Originally posted in 2012
Today is the birthday of the great George Gershwin (1898-1937). Surprisingly, Gershwin’s own career bypassed vaudeville (our usual subject on this blog) almost entirely, going from being a teenage song plugger to composing songs for Broadway revues (although there were occasions when he accompanied Nora Bayes and Louise Dresser).
His first hit was “Swannee” (1919) which Al Jolson sang in the show Sinbad, putting Gershwin on the map. For a full list of his Broadway shows see his IBDB entry here, although it’s important to note here that he wrote music for several editions of George White’s Scandals, and that he wrote the music for Porgy and Bess (1935) my favorite American stage musical (or, as he called it “folk opera”). His sole focus was music; he always worked with a lyricist (most often his brother Ira). His classical ambitions resulted in the still popular Rhapsody in Blue (1924) and An American in Paris (1928). His last years were spent in Hollywood. Among his last efforts were the Astaire–Rogers vehicle Shall We Dance? (1936), for which he wrote the hauntingly beautiful “They Can’t Take That Away from Me” and The Goldwyn Follies (1937), an interesting revue film featuring vaudevillians Bobby Clark, the Ritz Brothers, Edgar Bergen and Charlie McArthy, Phil Baker et al. A brain tumor stole Gershwin, one of America’s greatest treasures, away at age 38.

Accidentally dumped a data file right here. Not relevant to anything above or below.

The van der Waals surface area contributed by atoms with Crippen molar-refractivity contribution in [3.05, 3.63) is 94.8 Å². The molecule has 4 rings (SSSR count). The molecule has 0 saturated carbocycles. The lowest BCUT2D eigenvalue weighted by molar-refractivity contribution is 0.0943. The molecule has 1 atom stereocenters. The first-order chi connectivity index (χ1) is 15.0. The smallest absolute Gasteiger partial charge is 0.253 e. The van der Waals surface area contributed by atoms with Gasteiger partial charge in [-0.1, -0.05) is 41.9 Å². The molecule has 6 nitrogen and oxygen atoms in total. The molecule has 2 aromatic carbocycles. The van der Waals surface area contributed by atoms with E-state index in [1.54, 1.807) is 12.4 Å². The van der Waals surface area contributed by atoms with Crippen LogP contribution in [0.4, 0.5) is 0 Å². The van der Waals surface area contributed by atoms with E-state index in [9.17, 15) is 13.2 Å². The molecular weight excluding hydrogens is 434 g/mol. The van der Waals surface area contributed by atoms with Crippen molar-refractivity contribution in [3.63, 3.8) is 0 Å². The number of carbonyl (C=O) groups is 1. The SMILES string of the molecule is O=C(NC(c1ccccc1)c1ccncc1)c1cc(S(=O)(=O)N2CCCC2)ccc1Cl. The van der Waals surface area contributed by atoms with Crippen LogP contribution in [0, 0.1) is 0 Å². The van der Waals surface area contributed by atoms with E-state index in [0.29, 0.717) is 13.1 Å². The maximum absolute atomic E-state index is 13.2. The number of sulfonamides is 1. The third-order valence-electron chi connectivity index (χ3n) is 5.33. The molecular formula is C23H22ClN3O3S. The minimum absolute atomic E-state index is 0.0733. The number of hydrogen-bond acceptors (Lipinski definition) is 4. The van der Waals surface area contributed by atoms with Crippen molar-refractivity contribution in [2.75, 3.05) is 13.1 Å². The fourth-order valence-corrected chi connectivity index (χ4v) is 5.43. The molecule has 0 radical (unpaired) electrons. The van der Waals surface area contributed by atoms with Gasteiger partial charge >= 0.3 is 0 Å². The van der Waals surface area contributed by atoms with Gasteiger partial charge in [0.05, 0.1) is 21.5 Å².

To find out more about vaudeville past and present, consult No Applause, Just Throw Money: The Book That Made Vaudeville Famous, available at Amazon, Barnes and Noble, and wherever nutty books are sold.
And don’t miss my new book Chain of Fools: Silent Comedy and Its Legacies from Nickelodeons to Youtube, just released by Bear Manor Media, also available from amazon.com etc etc etc